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If a Purchasing Agent Takes a Kickback, Does His Employer Have a Claim to That Money?

Rabbi Yitzchak Grossman


Question: A purchasing manager took a kickback from a vendor without his employer’s knowledge. The employer found out about it and said that the money from the kickback should belong to him. Does he have a claim for it in beis din? 

Answer: The Divrei Chaim speaks about a story where a guardian was appointed by a court to oversee certain properties and find renters for them. Instead of looking for a fair price for the properties, the guardian accepted kickbacks and rented them out below market value. For example, instead of finding a renter for the $100 the property was worth, he accepted an offer of $70 and pocketed $10 in kickbacks from the renter. 

The Divrei Chaim says that the guardian is guilty of theft from the landowner; therefore, it is up to the owner whether he wants to nullify the entire deal or accept the rent plus the money the guardian pocketed, which he would be obligated to hand over to him.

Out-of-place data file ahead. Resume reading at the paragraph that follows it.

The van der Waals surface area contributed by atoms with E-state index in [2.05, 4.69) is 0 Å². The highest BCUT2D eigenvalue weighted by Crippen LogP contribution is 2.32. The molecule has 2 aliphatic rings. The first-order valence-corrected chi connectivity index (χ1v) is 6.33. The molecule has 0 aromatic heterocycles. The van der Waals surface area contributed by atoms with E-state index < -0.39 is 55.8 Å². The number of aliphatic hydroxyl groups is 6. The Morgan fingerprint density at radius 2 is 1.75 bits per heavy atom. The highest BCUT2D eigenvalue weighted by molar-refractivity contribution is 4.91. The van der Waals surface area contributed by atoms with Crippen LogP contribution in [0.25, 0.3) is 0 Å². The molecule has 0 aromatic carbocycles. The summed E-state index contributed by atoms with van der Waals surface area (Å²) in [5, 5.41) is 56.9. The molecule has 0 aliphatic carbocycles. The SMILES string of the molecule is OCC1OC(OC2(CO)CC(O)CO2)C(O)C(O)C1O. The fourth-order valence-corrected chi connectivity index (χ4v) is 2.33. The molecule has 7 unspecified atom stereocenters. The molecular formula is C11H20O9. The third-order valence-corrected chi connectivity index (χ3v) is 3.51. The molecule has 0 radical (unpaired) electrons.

Similarly, in such a case that the manager accepted a lower quote due to a kickback, it would seem that the employer has the right to either nullify the entire deal or recover any kickback money that came from the vendor to the purchasing manager and take that as his own, while allowing the deal to stand. 

Question: What if the purchasing manager had three identical quotes, and accepted one of the quotes because that vendor offered him a kickback? Would the owner still have a claim? 

Answer: If that were the case, there would have been no actual theft from the owner because he did get the fair market value so the Divrei Chaim’s argument would not apply. It is possible that the purchasing manager is guilty of unjustly enriching himself by using someone else’s property, which is prohibited, but it is much less clear that the owner has any financial claim against him.

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